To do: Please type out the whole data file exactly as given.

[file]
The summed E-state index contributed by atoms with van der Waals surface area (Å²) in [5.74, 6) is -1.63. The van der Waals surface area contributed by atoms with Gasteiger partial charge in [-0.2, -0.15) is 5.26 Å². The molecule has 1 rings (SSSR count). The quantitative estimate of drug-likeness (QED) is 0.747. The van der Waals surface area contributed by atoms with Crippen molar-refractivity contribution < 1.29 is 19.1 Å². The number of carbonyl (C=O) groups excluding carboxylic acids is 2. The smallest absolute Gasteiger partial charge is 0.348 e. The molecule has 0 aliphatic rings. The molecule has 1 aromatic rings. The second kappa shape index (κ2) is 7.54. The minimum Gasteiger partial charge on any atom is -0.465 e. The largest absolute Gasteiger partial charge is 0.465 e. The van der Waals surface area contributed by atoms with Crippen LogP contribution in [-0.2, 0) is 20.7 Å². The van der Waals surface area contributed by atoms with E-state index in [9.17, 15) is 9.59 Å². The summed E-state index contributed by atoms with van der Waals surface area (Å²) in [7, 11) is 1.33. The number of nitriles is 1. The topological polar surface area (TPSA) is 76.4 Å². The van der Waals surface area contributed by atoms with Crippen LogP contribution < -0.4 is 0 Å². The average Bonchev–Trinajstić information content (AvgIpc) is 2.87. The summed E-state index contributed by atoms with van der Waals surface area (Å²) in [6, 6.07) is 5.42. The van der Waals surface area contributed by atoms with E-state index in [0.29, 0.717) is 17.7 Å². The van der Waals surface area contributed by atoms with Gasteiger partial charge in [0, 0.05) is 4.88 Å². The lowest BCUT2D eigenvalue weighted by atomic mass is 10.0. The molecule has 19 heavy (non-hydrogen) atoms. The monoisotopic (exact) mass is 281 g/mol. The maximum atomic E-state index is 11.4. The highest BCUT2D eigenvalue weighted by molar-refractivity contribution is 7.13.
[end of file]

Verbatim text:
The summed E-state index contributed by atoms with van der Waals surface area (Å²) in [5.74, 6) is -1.63. The van der Waals surface area contributed by atoms with Gasteiger partial charge in [-0.2, -0.15) is 5.26 Å². The molecule has 1 rings (SSSR count). The quantitative estimate of drug-likeness (QED) is 0.747. The van der Waals surface area contributed by atoms with Crippen molar-refractivity contribution < 1.29 is 19.1 Å². The number of carbonyl (C=O) groups excluding carboxylic acids is 2. The smallest absolute Gasteiger partial charge is 0.348 e. The molecule has 0 aliphatic rings. The molecule has 1 aromatic rings. The second kappa shape index (κ2) is 7.54. The minimum Gasteiger partial charge on any atom is -0.465 e. The largest absolute Gasteiger partial charge is 0.465 e. The van der Waals surface area contributed by atoms with Crippen LogP contribution in [-0.2, 0) is 20.7 Å². The van der Waals surface area contributed by atoms with E-state index in [9.17, 15) is 9.59 Å². The summed E-state index contributed by atoms with van der Waals surface area (Å²) in [7, 11) is 1.33. The number of nitriles is 1. The topological polar surface area (TPSA) is 76.4 Å². The van der Waals surface area contributed by atoms with Crippen LogP contribution < -0.4 is 0 Å². The average Bonchev–Trinajstić information content (AvgIpc) is 2.87. The summed E-state index contributed by atoms with van der Waals surface area (Å²) in [6, 6.07) is 5.42. The van der Waals surface area contributed by atoms with E-state index in [0.29, 0.717) is 17.7 Å². The van der Waals surface area contributed by atoms with Gasteiger partial charge in [0, 0.05) is 4.88 Å². The lowest BCUT2D eigenvalue weighted by atomic mass is 10.0. The molecule has 19 heavy (non-hydrogen) atoms. The monoisotopic (exact) mass is 281 g/mol. The maximum atomic E-state index is 11.4. The highest BCUT2D eigenvalue weighted by molar-refractivity contribution is 7.13.